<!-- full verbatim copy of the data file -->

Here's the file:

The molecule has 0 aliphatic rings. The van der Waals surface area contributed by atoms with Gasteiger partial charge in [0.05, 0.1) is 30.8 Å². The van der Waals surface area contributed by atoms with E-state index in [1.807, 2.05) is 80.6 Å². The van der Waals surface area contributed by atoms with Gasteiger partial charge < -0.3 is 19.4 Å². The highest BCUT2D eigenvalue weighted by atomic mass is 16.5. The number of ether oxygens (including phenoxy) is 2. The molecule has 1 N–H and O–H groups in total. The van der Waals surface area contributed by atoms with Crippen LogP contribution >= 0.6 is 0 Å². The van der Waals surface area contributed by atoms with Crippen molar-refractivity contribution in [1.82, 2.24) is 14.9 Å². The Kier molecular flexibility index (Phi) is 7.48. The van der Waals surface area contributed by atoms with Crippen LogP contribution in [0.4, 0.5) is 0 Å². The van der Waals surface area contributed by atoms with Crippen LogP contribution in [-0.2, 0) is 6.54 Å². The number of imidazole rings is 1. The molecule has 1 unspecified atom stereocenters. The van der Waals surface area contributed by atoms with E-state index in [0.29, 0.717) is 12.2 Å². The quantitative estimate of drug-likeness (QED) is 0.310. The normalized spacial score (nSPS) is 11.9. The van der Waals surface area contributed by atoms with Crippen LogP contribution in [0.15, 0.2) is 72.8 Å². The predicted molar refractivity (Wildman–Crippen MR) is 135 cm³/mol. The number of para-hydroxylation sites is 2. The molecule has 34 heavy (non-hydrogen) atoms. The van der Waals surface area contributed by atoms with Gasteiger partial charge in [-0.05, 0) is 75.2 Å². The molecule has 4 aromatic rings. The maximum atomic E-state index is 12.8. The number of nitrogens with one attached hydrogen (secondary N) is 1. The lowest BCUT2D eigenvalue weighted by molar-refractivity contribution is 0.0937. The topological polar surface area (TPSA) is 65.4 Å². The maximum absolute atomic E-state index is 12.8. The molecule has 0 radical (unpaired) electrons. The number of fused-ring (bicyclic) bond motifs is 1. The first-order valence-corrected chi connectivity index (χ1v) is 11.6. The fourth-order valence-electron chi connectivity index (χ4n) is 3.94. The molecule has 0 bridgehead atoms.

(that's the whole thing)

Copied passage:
The molecule has 0 aliphatic rings. The van der Waals surface area contributed by atoms with Gasteiger partial charge in [0.05, 0.1) is 30.8 Å². The van der Waals surface area contributed by atoms with E-state index in [1.807, 2.05) is 80.6 Å². The van der Waals surface area contributed by atoms with Gasteiger partial charge < -0.3 is 19.4 Å². The highest BCUT2D eigenvalue weighted by atomic mass is 16.5. The number of ether oxygens (including phenoxy) is 2. The molecule has 1 N–H and O–H groups in total. The van der Waals surface area contributed by atoms with Crippen LogP contribution >= 0.6 is 0 Å². The van der Waals surface area contributed by atoms with Crippen molar-refractivity contribution in [1.82, 2.24) is 14.9 Å². The Kier molecular flexibility index (Phi) is 7.48. The van der Waals surface area contributed by atoms with Crippen LogP contribution in [0.4, 0.5) is 0 Å². The van der Waals surface area contributed by atoms with Crippen LogP contribution in [-0.2, 0) is 6.54 Å². The number of imidazole rings is 1. The molecule has 1 unspecified atom stereocenters. The van der Waals surface area contributed by atoms with E-state index in [0.29, 0.717) is 12.2 Å². The quantitative estimate of drug-likeness (QED) is 0.310. The normalized spacial score (nSPS) is 11.9. The van der Waals surface area contributed by atoms with Crippen LogP contribution in [0.15, 0.2) is 72.8 Å². The predicted molar refractivity (Wildman–Crippen MR) is 135 cm³/mol. The number of para-hydroxylation sites is 2. The molecule has 34 heavy (non-hydrogen) atoms. The van der Waals surface area contributed by atoms with Gasteiger partial charge in [-0.05, 0) is 75.2 Å². The molecule has 4 aromatic rings. The maximum atomic E-state index is 12.8. The number of nitrogens with one attached hydrogen (secondary N) is 1. The lowest BCUT2D eigenvalue weighted by molar-refractivity contribution is 0.0937. The topological polar surface area (TPSA) is 65.4 Å². The maximum absolute atomic E-state index is 12.8. The molecule has 0 radical (unpaired) electrons. The number of fused-ring (bicyclic) bond motifs is 1. The first-order valence-corrected chi connectivity index (χ1v) is 11.6. The fourth-order valence-electron chi connectivity index (χ4n) is 3.94. The molecule has 0 bridgehead atoms.